A moment in history: May 22, 1950

A moment in history: May 22, 1950

· The Pulse

On this day in 1950, Edmontonians weren't letting the cold keep them from the city's outdoor pools.

Chilly winds weren't enough to keep swimmers away from the opening weekend at three pools, according to the Edmonton Journal. That's not surprising, given how fanatical Edmontonians can be about squeezing everything they can out of short summers. And outdoor swimming has long been one of those collective passions.

In the early 1900s, there weren't many options for people who just wanted to take a dip. The North Saskatchewan River is fast-flowing and deep, making it largely unsuitable for swimming, and few other options existed. So, in 1917, a sort of proto-pool was created by building a temporary dam across Mill Creek, making for a safer place to swim.

The city's first real outdoor pool opened in August of 1922 in Riverside Park (now Queen Elizabeth Park). It was called the South Side Pool at the time, but over the course of the next century, it would be moved three times and get one name change to its current "Queen Elizabeth Pool." The pool's design was considered quite innovative at the time, including reinforced concrete that was designed to withstand damage from frozen ground.

The new pool proved to be extremely popular. Two more outdoor pools would open just a couple of years later, one in Borden and another in Oliver (or as they were called, the West End and East End pools, which highlights the size of the city at the time).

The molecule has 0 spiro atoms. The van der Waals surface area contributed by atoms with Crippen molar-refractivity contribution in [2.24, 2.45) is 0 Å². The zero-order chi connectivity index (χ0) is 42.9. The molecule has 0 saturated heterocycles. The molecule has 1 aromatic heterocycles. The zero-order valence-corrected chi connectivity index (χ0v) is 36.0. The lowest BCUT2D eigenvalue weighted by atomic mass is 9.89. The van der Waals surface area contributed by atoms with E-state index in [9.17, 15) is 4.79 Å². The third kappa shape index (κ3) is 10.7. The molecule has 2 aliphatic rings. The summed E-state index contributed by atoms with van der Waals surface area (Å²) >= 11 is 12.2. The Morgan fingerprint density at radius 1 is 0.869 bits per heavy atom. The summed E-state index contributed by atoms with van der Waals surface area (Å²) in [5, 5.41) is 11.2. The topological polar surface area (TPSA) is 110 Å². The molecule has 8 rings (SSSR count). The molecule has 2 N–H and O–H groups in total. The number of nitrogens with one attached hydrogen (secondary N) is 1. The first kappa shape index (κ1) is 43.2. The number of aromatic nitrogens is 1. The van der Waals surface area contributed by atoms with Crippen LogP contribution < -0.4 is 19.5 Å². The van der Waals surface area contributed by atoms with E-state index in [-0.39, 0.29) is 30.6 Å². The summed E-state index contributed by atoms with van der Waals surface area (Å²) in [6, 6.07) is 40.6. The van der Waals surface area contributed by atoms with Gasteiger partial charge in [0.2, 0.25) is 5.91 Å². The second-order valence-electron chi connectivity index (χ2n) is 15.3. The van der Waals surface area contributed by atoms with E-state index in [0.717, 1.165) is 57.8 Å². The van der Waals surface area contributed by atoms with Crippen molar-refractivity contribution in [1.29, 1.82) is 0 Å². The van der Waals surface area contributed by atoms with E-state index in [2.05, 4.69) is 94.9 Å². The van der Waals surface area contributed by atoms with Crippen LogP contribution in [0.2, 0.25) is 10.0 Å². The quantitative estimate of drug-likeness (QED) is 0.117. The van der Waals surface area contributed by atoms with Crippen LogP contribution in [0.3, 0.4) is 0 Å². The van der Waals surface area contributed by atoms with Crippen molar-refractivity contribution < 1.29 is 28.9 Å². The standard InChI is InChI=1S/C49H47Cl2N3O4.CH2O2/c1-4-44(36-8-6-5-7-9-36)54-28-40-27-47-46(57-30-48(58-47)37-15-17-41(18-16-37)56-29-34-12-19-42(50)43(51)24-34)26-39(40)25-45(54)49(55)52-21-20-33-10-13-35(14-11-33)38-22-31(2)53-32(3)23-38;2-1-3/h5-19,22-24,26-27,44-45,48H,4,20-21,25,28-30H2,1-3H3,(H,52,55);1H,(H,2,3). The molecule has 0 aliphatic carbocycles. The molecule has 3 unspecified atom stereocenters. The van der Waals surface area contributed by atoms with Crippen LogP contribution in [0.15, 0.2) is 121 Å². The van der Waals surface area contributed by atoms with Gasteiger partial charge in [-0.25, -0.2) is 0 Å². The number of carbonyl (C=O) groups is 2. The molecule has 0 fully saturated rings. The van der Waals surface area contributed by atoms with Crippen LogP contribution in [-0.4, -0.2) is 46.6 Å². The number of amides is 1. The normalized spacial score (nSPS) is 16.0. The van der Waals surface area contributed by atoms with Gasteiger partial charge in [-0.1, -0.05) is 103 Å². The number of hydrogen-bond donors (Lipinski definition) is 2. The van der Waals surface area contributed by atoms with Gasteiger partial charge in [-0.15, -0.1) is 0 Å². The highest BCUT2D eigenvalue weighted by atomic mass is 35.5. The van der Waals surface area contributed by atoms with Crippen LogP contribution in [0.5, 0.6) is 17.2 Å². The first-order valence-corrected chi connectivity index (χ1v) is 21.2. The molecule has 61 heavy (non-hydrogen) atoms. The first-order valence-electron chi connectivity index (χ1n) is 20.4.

Unfortunately, not everyone was allowed to enjoy these pools to the same degree. The year before, city officials created an order that barred Black people from using city pools, a universal practice across Canada at the time. When Oliver Pool opened, two Black swimmers entered the facility — in response, all of the white people left in protest.

That came a month after another racist incident at Borden Pool, where a young Black boy was prohibited from swimming with a group of his friends. The boy's mother and a group of other Black citizens petitioned the city council to change the law, which they said invoked the spirit of "hateful Ku Kluxism." Eventually, aldermen rescinded the order and affirmed that all citizens would have access to the city's public pools, in what appears to be a first for Canada. There would still be some pushback from pool operators themselves, however.

It wouldn't be the last time Edmonton's outdoor pools became a diving board for social change. Up until the late 1930s, all pool-goers needed to wear a full top-to-bottom swimsuit. In 1932, three men were arrested for going to the pool wearing only swimming trunks. In 1937, the South Side Pool became the first place in the country to let men swim bare-chested.

A mere 85 years later, the city extended that freedom to all pool users, regardless of gender identity.

The Queen Elizabeth Pool celebrated a century in 2022, which included the creation of a mural highlighting its history. Both Wîhkwêntôwin Pool (formerly Oliver) and Borden Pool mark the same anniversary this year. More than a hundred years after some dry denizens of Edmonton dammed up Mill Creek, the city's passion for swimming season hasn't diminished. Queen Elizabeth was scheduled to open for the summer on May 18, though it was closed on May 21 due to inclement weather. Other outdoor pools set to open in May and June.

This clipping was found on Vintage Edmonton, a daily look at Edmonton's history from armchair archivist @revRecluse of @VintageEdmonton.